March 14, 2018
The top commander of US forces in Afghanistan, General John Nicholson, says now is the “best time” for peace negotiations with the Taliban, because after years of war, the militant group is weary of an impasse in the battlefield.
Nicholson, however, acknowledged that peace talks, which the Taliban definitively rejected just two years ago, likely would take years to bear fruit.
US officials, including Defense Secretary James Mattis, said this week that some Taliban elements are open to talking with the Afghan government.
Nicholson, who commands 14,000 US troops and also oversees NATO operations in the war-ravaged country, said the Taliban have suffered heavy casualties since US President Donald Trump authorized heavy air strikes last year.
“In the Taliban’s mind, they see what is coming and these capabilities are only going to get greater,” Nicholson told reporters on Wednesday while accompanying Mattis on a visit to the Bagram Airfield, America’s largest air base in Afghanistan.
“So this really is probably their best time to attempt a negotiation, because it’s only going to get worse for them,” he said, as the Trump administration injects new resources into the war for the start of the traditional fighting season this spring.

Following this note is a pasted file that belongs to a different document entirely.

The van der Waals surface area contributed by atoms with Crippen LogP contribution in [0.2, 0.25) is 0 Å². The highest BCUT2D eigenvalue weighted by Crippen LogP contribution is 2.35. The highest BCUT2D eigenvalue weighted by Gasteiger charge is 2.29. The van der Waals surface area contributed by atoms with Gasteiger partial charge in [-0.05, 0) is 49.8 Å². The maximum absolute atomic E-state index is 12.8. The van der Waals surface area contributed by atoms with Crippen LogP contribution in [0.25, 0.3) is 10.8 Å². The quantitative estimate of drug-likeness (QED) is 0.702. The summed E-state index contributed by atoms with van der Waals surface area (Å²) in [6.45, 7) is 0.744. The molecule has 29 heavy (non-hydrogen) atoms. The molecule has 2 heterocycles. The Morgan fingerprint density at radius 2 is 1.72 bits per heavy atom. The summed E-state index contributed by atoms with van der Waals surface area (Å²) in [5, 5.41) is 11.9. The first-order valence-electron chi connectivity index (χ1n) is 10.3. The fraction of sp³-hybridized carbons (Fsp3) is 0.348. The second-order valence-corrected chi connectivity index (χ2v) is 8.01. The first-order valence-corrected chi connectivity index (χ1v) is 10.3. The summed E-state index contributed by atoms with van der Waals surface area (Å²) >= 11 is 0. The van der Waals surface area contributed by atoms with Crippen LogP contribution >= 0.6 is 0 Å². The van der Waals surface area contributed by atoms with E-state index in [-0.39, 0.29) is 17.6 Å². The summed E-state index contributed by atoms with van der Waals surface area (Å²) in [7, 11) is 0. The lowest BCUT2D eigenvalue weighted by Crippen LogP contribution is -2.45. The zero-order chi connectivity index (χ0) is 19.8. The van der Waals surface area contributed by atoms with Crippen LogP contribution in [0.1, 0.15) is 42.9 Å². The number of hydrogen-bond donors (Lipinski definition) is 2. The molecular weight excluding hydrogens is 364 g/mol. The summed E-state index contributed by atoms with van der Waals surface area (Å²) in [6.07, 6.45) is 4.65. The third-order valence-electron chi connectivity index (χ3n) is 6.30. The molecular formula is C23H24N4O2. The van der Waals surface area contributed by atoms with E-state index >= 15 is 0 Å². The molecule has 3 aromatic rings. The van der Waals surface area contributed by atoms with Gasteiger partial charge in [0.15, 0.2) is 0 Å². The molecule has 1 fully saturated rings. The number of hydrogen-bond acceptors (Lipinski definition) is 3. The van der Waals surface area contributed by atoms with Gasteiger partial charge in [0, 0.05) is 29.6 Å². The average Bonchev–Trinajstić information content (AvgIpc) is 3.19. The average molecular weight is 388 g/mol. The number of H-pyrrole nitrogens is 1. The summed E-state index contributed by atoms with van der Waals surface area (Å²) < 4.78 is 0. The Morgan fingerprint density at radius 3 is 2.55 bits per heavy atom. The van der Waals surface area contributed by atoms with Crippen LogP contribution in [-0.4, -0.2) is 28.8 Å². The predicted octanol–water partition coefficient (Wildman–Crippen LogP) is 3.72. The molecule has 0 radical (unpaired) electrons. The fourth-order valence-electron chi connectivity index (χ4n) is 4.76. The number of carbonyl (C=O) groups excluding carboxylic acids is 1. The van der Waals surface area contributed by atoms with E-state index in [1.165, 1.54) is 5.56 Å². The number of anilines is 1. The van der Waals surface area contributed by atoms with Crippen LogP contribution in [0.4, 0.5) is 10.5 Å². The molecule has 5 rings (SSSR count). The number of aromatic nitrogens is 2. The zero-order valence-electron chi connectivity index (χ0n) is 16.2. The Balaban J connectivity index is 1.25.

“My perception of what is going on inside the Taliban is they are tired of this war as well, they’d like to return home, they’d like to rejoin society and, just like the people of this country, would like to see the end of this war as would all of us,” Nicholson said.
He added that there are “many Taliban who could see a way to work within this framework” but cautioned there would always be those that will never reconcile.
“It’s encouraging that these offers are on the table and we would appear to be at a point where they could start having a conversation about this,” he said.
Despite Nicholson’s tough talk, US data show the Taliban is far from being driven off the battlefield.
In October, insurgents controlled or influenced nearly half of Afghanistan’s districts — double the percentage in 2015, the US government’s office of the Special Inspector General for Afghanistan Reconstruction said in January.
Over the same period, the watchdog said, the number of districts under Afghan government control or influence fell to its lowest level since December 2015.